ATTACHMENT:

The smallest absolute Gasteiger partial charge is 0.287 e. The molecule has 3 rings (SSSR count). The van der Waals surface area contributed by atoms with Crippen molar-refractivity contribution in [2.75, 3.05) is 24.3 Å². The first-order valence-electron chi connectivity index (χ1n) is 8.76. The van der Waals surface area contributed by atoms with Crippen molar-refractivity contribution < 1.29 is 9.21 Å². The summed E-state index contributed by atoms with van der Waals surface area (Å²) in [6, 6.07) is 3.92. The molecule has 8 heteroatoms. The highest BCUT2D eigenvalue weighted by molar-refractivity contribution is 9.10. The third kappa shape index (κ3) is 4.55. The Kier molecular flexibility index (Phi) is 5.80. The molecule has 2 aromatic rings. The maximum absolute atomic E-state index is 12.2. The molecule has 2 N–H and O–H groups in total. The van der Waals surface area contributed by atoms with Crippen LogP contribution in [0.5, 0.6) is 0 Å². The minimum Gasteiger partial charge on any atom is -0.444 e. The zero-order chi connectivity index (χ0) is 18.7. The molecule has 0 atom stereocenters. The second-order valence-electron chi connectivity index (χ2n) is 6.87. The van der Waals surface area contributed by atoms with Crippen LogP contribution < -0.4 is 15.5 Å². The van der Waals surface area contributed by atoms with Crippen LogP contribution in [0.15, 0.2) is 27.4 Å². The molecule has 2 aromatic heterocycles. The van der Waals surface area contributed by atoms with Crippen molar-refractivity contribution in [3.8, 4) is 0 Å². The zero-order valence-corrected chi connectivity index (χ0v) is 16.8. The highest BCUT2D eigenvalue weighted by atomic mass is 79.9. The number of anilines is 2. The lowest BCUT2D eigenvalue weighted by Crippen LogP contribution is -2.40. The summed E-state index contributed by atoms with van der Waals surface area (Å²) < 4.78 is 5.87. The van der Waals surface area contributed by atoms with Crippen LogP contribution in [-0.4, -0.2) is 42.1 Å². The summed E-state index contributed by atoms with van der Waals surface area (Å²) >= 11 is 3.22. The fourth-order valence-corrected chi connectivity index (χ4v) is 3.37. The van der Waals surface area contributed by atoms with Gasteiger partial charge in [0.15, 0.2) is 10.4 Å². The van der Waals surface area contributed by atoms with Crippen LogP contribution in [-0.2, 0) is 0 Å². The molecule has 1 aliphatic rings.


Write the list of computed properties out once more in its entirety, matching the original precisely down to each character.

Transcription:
The smallest absolute Gasteiger partial charge is 0.287 e. The molecule has 3 rings (SSSR count). The van der Waals surface area contributed by atoms with Crippen molar-refractivity contribution in [2.75, 3.05) is 24.3 Å². The first-order valence-electron chi connectivity index (χ1n) is 8.76. The van der Waals surface area contributed by atoms with Crippen molar-refractivity contribution < 1.29 is 9.21 Å². The summed E-state index contributed by atoms with van der Waals surface area (Å²) in [6, 6.07) is 3.92. The molecule has 8 heteroatoms. The highest BCUT2D eigenvalue weighted by molar-refractivity contribution is 9.10. The third kappa shape index (κ3) is 4.55. The Kier molecular flexibility index (Phi) is 5.80. The molecule has 2 aromatic rings. The maximum absolute atomic E-state index is 12.2. The molecule has 2 N–H and O–H groups in total. The van der Waals surface area contributed by atoms with Crippen LogP contribution in [0.5, 0.6) is 0 Å². The minimum Gasteiger partial charge on any atom is -0.444 e. The zero-order chi connectivity index (χ0) is 18.7. The molecule has 0 atom stereocenters. The second-order valence-electron chi connectivity index (χ2n) is 6.87. The van der Waals surface area contributed by atoms with Crippen LogP contribution < -0.4 is 15.5 Å². The van der Waals surface area contributed by atoms with Crippen LogP contribution in [0.15, 0.2) is 27.4 Å². The molecule has 2 aromatic heterocycles. The van der Waals surface area contributed by atoms with Crippen molar-refractivity contribution in [3.8, 4) is 0 Å². The zero-order valence-corrected chi connectivity index (χ0v) is 16.8. The highest BCUT2D eigenvalue weighted by atomic mass is 79.9. The number of anilines is 2. The lowest BCUT2D eigenvalue weighted by Crippen LogP contribution is -2.40. The summed E-state index contributed by atoms with van der Waals surface area (Å²) < 4.78 is 5.87. The van der Waals surface area contributed by atoms with Crippen LogP contribution in [-0.4, -0.2) is 42.1 Å². The summed E-state index contributed by atoms with van der Waals surface area (Å²) >= 11 is 3.22. The fourth-order valence-corrected chi connectivity index (χ4v) is 3.37. The van der Waals surface area contributed by atoms with Gasteiger partial charge in [0.15, 0.2) is 10.4 Å². The van der Waals surface area contributed by atoms with Crippen LogP contribution in [-0.2, 0) is 0 Å². The molecule has 1 aliphatic rings.